Coming to pay her a visit as was my custom, I found two other Sisters with Mother Geneviève; I looked at her with a smile and was preparing to [10] leave since three Sisters are not permitted with a patient, but she said with an inspired look on her countenance: “Wait, my little child, I’m going to say just a little word to you; every time you come you ask for a spiritual bouquet. Well, today, I will give you this one: Serve God with peace and joy; [15] remember, my child, Our God is a God of peace.” After thanking her very simply, I left but was moved to the point of tears and was convinced that God had revealed the state of my soul to her. That day I had been severely tried even to the verge of sadness; I was in such a night that I no longer knew whether God loved me. You can readily understand, dear Mother, the joy [20] and consolation I then experienced!

The following Sunday, I wanted to know what revelation Mother Geneviève had received; she assured me she had received none at all, and then my admiration was greater still when I saw the degree to which Jesus was living within her and making her act and speak. Ah! that type of sanctity seems the truest and the most holy to me, and it is the type that I desire because in it one meets with no deceptions.

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[77v°] I even went so far as to amuse myself to composing a letter of invitation which was comparable to Jeanne’s own letter, and this is how it was written:

Letter of Invitation to the Wedding of Sister Thérèse of the Child Jesus and the Holy Face. 

[5] God Almighty, Creator of Heaven and Earth, Sovereign Ruler of the Universe, and the Most Glorious Virgin Mary, Queen of the Heavenly Court, announce to you the Spiritual Espousals [10] of Their August Son, Jesus, King of kings, and Lord of lords, with little Thérèse Martin, now Princess and Lady of His Kingdoms of the Holy Childhood and the Passion, assigned to her in dowry by her Divine Spouse, [15] from which Kingdoms she holds her titles of nobility—of the Child Jesus and the Holy Face.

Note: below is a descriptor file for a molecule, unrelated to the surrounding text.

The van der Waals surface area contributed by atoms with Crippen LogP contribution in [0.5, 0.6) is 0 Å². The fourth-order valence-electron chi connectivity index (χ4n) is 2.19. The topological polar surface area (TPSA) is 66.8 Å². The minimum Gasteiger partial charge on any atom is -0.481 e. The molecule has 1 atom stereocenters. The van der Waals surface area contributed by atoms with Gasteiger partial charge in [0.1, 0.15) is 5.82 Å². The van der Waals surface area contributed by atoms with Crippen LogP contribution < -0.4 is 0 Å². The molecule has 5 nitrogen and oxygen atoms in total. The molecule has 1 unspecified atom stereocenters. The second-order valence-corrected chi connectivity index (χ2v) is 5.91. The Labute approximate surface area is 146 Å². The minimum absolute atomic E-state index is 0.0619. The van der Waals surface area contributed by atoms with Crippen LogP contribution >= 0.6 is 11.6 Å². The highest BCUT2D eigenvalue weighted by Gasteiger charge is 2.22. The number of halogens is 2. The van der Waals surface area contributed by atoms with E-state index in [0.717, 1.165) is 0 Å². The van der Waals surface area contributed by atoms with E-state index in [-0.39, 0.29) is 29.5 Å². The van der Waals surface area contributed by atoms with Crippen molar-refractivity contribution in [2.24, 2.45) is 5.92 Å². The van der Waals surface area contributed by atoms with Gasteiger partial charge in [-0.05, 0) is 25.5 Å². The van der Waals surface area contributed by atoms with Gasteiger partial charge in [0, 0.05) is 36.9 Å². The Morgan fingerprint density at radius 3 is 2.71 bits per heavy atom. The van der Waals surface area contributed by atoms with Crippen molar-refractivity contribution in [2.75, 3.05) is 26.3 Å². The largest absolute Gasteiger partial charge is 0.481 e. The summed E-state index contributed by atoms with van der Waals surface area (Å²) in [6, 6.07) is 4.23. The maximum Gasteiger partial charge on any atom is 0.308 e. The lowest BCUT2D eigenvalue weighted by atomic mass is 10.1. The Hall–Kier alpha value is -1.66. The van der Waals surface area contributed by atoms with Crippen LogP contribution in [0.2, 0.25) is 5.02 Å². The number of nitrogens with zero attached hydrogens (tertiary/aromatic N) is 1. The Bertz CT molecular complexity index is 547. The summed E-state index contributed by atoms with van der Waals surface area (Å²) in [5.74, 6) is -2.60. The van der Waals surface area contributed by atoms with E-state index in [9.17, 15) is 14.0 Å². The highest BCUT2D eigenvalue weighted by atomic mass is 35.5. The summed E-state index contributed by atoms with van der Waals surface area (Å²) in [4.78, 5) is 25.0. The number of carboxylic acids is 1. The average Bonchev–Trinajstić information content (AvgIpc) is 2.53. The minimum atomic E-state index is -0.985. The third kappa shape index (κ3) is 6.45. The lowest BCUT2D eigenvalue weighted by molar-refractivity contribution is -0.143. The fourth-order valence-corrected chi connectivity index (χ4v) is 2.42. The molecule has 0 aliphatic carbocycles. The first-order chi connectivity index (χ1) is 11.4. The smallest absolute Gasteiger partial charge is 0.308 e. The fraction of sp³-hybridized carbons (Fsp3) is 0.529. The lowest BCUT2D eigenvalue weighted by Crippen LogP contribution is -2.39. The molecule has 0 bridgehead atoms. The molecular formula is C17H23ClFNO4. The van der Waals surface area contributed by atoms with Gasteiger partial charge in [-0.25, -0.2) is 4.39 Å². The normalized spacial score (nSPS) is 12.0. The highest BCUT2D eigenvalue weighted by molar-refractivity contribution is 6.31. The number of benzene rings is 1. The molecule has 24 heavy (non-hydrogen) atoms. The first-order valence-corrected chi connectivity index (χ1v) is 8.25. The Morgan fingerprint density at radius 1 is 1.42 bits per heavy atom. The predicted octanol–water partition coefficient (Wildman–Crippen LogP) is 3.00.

Monsieur Louis Martin, Proprietor and Master of the Domains of Suffering and Humiliation and Madame Martin, Princess and [20] Lady of Honor of the Heavenly Court, wish to have you take part in the Marriage of their Daughter, Thérèse, with Jesus, the Word of God, the Second Person of the Adorable [25] Trinity, Who through the operation of the Holy Spirit was made Man and Son of Mary, Queen of Heaven.

Being unable to invite you to the Nuptial Blessing which was given on Mount Carmel, September 8, 1890, [30] (the heavenly court alone was admitted), you are nevertheless asked to be present at the Return from the Wedding which will take place Tomorrow, the Day of Eternity, on which day Jesus, Son of God, will come on the Clouds of Heaven in the splendor of His Majesty, to judge the Living and the Dead.

The hour being as yet uncertain, you are invited to hold yourselves in readiness and to wait.

© Washington Province of Discalced Carmelite Friars, Inc